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The 10 Types of Dog Aggression: Vet Approved Facts & FAQ

Written by: Kathryn Copeland

Last Updated on April 19, 2024 by Dogster Team

aggressive dog with excessive saliva

The 10 Types of Dog Aggression: Vet Approved Facts & FAQ


Dr. Amanda Charles Photo


Dr. Amanda Charles

BVSc MRCVS (Veterinarian)

The information is current and up-to-date in accordance with the latest veterinarian research.

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Aggression in dogs is a serious issue that some owners find themselves needing help with. A dog may exhibit aggressive behavior for several different reasons, though fear is typically the primary one.

That said, there are at least 10 types of dog aggression, and understanding what your dog is struggling with is essential for getting help for both of you. Several different types of aggression may be seen in one dog, and the motivation for the aggressive behavior can develop and change over time.

If your dog is showing any signs of aggression you should consult with your veterinarian as soon as possible, and they may refer you to a qualified canine behaviorist.

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The 10 Types of Dog Aggression

1. Barrier Aggression

happy doberman in a cage
Image Credit: Parilov, Shutterstock

A barrier can be a fence, gate, door, or window, any obstacle preventing the dog from getting at what is triggering them. This is a fairly common kind of aggression, and you’ll see the dog growling, barking, and lunging at something beyond the barrier, such as the mail carrier. This is also a form of frustration aggression.

2.  Disease-Related Aggression

An infection or health condition can sometimes lead to aggression. The most well-known is rabies, but there’s also hypothyroidism and neurological problems like a brain injury and epilepsy. In addition, medical problems that affect a dog’s perception of the world, for example blindness, can lead to fear aggression.

3.  Fear Aggression

scared corgi puppy hiding
Image Credit: Paul’s Lady, Shutterstock

Most aggression that dogs display is typically based on fear. That said, fear aggression starts with the dog attempting to avoid a situation, which could be another animal or a person. It might also be based on fear of an object, such as a vacuum cleaner or a noisy washing machine. A fearful dog will attempt to distance themselves from what is scaring them and show body language like freezing or yawning. If these forms of communication are ignored or misunderstood, dogs may resort to aggression, such as growling, lunging and biting.

4.  Frustration Aggression

Frustration aggression can also be called redirected aggression and is similar to barrier aggression. It occurs when a dog is frustrated about being unable to reach something but takes out their frustration on whatever is nearby. This might be a person, another animal, or an object.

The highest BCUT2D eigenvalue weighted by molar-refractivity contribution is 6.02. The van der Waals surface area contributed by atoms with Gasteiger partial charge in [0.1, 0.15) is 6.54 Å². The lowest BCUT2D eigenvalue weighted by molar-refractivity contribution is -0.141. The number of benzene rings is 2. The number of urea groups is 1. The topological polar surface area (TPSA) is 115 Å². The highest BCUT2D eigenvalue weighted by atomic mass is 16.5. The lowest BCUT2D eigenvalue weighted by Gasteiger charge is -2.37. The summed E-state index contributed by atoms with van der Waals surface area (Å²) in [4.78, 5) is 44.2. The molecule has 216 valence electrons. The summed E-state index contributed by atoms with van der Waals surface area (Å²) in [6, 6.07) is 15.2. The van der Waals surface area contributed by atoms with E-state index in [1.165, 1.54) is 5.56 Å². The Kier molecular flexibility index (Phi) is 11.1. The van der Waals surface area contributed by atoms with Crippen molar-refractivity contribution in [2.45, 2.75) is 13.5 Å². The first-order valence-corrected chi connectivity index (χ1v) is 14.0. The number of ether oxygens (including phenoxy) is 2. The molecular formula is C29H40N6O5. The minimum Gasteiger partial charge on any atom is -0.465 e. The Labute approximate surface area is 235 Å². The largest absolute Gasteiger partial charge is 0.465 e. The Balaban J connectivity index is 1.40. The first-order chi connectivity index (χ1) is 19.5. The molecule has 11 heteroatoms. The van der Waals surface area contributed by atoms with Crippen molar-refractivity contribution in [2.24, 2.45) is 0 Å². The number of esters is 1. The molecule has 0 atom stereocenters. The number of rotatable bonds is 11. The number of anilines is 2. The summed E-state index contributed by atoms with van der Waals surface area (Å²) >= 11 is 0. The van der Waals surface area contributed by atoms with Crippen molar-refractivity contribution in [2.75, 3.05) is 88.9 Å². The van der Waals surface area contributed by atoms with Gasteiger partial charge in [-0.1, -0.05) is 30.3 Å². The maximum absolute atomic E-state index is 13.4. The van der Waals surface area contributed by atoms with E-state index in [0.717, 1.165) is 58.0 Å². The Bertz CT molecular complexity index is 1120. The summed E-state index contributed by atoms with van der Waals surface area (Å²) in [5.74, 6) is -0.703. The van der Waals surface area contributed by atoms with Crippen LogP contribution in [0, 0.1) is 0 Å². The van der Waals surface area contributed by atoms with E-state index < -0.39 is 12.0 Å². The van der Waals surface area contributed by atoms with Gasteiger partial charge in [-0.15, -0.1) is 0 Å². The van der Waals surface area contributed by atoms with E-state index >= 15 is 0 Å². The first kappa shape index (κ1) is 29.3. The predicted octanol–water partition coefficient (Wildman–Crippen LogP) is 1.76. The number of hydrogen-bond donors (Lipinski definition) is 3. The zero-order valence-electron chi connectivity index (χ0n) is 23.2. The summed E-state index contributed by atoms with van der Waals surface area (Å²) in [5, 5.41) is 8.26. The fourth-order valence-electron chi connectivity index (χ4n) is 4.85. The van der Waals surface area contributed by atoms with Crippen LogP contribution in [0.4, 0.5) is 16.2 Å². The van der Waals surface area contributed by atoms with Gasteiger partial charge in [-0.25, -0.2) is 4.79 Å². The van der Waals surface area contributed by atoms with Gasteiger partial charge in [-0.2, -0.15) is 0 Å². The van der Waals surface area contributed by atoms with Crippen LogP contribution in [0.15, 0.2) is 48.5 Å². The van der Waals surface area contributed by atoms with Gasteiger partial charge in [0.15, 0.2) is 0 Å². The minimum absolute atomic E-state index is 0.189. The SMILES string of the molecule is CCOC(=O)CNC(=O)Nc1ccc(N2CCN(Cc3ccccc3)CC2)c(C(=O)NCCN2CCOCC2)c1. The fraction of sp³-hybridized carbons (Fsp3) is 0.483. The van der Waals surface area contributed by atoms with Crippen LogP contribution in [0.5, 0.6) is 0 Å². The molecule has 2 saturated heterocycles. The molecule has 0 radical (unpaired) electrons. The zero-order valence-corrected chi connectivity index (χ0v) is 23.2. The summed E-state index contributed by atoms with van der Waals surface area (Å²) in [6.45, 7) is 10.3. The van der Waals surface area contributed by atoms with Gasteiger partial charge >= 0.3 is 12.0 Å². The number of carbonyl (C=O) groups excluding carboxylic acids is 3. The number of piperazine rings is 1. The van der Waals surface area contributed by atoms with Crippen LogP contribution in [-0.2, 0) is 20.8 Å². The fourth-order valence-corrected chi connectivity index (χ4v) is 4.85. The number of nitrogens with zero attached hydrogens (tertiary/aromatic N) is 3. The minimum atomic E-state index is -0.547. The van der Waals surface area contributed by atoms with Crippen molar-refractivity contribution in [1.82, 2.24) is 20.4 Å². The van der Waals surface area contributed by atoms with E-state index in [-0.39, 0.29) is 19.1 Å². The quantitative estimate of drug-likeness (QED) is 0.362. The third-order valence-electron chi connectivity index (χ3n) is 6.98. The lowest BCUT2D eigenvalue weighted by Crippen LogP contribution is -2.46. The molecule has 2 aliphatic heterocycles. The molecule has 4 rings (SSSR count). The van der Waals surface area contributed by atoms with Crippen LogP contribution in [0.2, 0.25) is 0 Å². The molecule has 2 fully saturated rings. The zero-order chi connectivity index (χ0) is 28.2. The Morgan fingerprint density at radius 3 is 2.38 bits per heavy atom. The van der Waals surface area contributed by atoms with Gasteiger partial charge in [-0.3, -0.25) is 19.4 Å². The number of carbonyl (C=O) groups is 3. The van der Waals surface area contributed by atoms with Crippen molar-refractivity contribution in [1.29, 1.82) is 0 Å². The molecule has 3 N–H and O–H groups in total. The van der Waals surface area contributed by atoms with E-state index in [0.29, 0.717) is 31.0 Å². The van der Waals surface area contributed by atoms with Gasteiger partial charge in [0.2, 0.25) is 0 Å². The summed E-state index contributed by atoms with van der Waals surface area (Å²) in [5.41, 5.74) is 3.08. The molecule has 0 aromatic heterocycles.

5.  Inter-dog Aggression

Two dogs black lab mix and Tennessee treeing brindle dog fighting
Image Credit: Look At You Photography, Shutterstock

Inter-dog aggression occurs when a pup shows aggressive behavior toward other pups. Canines that weren’t socialized well or have a traumatic history involving other canines can lead to a dog that is reactive in the presence of other dogs. Aggression can also develop between dogs that live together, this can occur for a variety of reasons such as competition for resources, fear, anxiety, or adult dogs dealing with over-exuberant puppies that won’t leave them alone.

6.  Maternal Aggression

Most mothers, including dogs, will react aggressively if their offspring are under threat. This behavior usually disappears once the weaning period begins. Dogs that go into a false pregnancy may show similar behaviors and redirect maternal instincts to objects like toys.

7.  Pain Aggression

Image Credit: Piotr Wawrzyniuk, Shutterstock

Pain will turn just about everyone cranky! When a dog is in pain, they are more likely to snap or attempt to bite if someone tries to touch them. They might be expecting to feel more pain when someone touches them and so trying to avoid physical contact. If the dog associates a painful experience with something or someone they may develop fear related aggressive behaviors in the future.

8.  Possessive Aggression

Possessive aggression is also known as resource guarding, which is when a dog becomes aggressive and over-protective over things that are of high value to them, such as food, treats, a dog bed, and toys. Early training of puppies can help prevent possessive aggression because they can be taught that they don’t need to worry about losing a specific item. Teaching the ‘drop it’ and ‘leave it’ commands are helpful. Seek advice specific to your dog from a behaviorist and in the meantime try to avoid situations that are likely to evoke possessive aggression, for example put toys away and avoid giving high value chews or treats that your dog might guard.